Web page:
Impressive photos of Tokyo’s Hotaru Firefly festival & Sumida river

100,000 solar-powered LED light balls, Tokyo Hotaru Firefly Festival, Sumida river, 2012
100,000 solar-powered LED light balls, Tokyo Hotaru Firefly Festival, Sumida river, 2012

What happened on Sumida river?

Fireflies have become a rare sight in Japan. Once they used to glow their low light all over the country in the summer time but now they have become an uncommon sight even in rural areas. Last month 100,000 LED lights floated down through Tokyo’s city centre on the Sumida river mimicking a stream of fireflies.

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The Tokyo Hotaru Festival

This happened on the occasion of the Tokyo Hotaru Festival (Tokyo Firefly Festival), which was first held in May 2012 and is intended to revalue the river and its surroundings, similar to what Seoul has done with their prestigious Cheonggyecheon1 stream renaturation project.

Panasonic sponsored the festival during Tokyo Hotaru festival 2012 to create one of the most spectacular installations on the banks of Tokyo’s Sumida River. These lights accompanied the glow of the Tokyo Sky Tree to resemble tiny wishing stars designed to mimic the fireflies on the river.

The installation was completed as part of the Tokyo Hotaru Festival, also commonly referred to as the Firefly festival. The two-day event in Central Tokyo also features a range of events such as concerts, exhibitions, and outdoor food stands. To cover the river fully, 100,000 LED lights were installed and powered by solar energy.

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How was this project created?

The LED lights were sponsored by Panasonic and equipped with solar cells. At the end all of the lights were taken out of the river by using a big net.

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Panasonic’s Symphony of Lights

Panasonic also supports another very well-known light festival. The Symphony of Lights event is the biggest light and sound show in the world, according to the Guinness World Records.

Today, the show, which is based in Hong Kong, features more than 42 buildings consisting of advanced laser light displays, orchestra music, decoration lights, and pyrotechnic fireworks lasting for approximately 15 minutes.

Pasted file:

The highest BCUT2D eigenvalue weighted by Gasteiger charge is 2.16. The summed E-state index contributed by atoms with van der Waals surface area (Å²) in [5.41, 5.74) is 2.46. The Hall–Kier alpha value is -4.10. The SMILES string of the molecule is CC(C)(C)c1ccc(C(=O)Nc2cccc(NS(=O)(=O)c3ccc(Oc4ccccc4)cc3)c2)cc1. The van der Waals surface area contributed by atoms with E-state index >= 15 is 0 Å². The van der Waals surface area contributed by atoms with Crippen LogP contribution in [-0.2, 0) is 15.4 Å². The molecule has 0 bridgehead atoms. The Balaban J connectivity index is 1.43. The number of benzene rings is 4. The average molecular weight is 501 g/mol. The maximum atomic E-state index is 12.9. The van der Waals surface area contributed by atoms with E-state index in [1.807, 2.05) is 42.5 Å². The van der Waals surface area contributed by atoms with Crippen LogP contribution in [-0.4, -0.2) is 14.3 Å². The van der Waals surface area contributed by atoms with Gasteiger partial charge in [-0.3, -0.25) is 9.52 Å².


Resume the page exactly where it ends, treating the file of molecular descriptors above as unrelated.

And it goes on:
The role of fireflies in Japan

In Japan, fireflies hold a special place in modern society and have always produced a deep fascination from the general public due to the positive image associated with the insects.

In the ancient world, fireflies were considered a symbol of both love and war. Fireflies in Japan are also thought to contain supernatural meanings as well. For instance, the eerie glow produced by these insects is believed to be the altered form of the souls of soldiers whose lives were lost in various wars throughout history.

This explains why fireflies are often the center of attraction during popular festivals in Japan, such as the Moriyama Firefly Festival, also commonly known as the Hotaru Matsuri.

During the early summer, thousands of tourists arrive from all over the world to witness fireflies decorate the night sky. In the country, fireflies have always been associated with the beginning of the season.

During the early 19th and 20th centuries, Moriyama served as a well-known tourist destination. Thousands of people would congregate in the city to admire the once-in-a-lifetime ethereal beauty of the Hotaru fireflies.

Firefly tourism became so popular that the festival quickly blossomed to become one of the most popular commercial firefly hunting periods during the Meiji Period, which lasted between 1968 and 1912.

The fireflies in Japan are particularly massive, vigorous, and shine brighter than most species, which prompted hunters to catch the fireflies in cages, which were then sold to people in various cities, including Tokyo, Osaka, and Kyoto.

These fireflies contained in cages were then used for decorating hotels, private gardens, and homes so that people and visitors could marvel at their beaming beauty.

Sadly, as the region continued to become more developed, the large population of fireflies gradually decreased. By 1910, the rivers that served as the fireflies’ habitat became over polluted thanks to the many silk factories that had started cropping up.

In those days, a lot of development was also taking place with the construction of the railway. The large-scale preservation of fireflies did not start taking place until much later in 1948. But by then, the damage had already been done.

All images by Tokyo Hotaru unless otherwise noted.

Footnotes

  1. https://en.wikipedia.org/wiki/Cheonggyecheon

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